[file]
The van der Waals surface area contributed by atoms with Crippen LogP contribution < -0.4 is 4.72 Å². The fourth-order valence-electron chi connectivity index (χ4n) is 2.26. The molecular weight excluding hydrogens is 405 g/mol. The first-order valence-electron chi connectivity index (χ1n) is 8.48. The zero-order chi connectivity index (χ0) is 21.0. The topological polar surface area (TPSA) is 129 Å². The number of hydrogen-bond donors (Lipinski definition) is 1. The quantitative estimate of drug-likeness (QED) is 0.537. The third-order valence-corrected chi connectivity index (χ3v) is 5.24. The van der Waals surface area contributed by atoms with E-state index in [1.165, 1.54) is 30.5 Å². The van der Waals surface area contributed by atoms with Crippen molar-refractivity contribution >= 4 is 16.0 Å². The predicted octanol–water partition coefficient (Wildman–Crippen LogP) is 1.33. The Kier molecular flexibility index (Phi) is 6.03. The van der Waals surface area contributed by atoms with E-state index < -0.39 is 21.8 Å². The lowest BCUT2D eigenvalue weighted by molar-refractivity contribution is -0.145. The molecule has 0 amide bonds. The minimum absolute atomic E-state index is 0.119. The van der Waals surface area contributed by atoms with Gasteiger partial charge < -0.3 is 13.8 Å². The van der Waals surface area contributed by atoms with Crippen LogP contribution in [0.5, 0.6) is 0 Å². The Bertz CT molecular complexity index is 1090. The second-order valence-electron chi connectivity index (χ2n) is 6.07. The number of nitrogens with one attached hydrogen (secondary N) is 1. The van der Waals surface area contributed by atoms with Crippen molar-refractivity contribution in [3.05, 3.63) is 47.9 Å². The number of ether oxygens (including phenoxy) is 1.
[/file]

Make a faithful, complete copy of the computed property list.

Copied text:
The van der Waals surface area contributed by atoms with Crippen LogP contribution < -0.4 is 4.72 Å². The fourth-order valence-electron chi connectivity index (χ4n) is 2.26. The molecular weight excluding hydrogens is 405 g/mol. The first-order valence-electron chi connectivity index (χ1n) is 8.48. The zero-order chi connectivity index (χ0) is 21.0. The topological polar surface area (TPSA) is 129 Å². The number of hydrogen-bond donors (Lipinski definition) is 1. The quantitative estimate of drug-likeness (QED) is 0.537. The third-order valence-corrected chi connectivity index (χ3v) is 5.24. The van der Waals surface area contributed by atoms with E-state index in [1.165, 1.54) is 30.5 Å². The van der Waals surface area contributed by atoms with Crippen molar-refractivity contribution >= 4 is 16.0 Å². The predicted octanol–water partition coefficient (Wildman–Crippen LogP) is 1.33. The Kier molecular flexibility index (Phi) is 6.03. The van der Waals surface area contributed by atoms with E-state index < -0.39 is 21.8 Å². The lowest BCUT2D eigenvalue weighted by molar-refractivity contribution is -0.145. The molecule has 0 amide bonds. The minimum absolute atomic E-state index is 0.119. The van der Waals surface area contributed by atoms with Gasteiger partial charge < -0.3 is 13.8 Å². The van der Waals surface area contributed by atoms with Crippen LogP contribution in [0.5, 0.6) is 0 Å². The Bertz CT molecular complexity index is 1090. The second-order valence-electron chi connectivity index (χ2n) is 6.07. The number of nitrogens with one attached hydrogen (secondary N) is 1. The van der Waals surface area contributed by atoms with Crippen molar-refractivity contribution in [3.05, 3.63) is 47.9 Å². The number of ether oxygens (including phenoxy) is 1.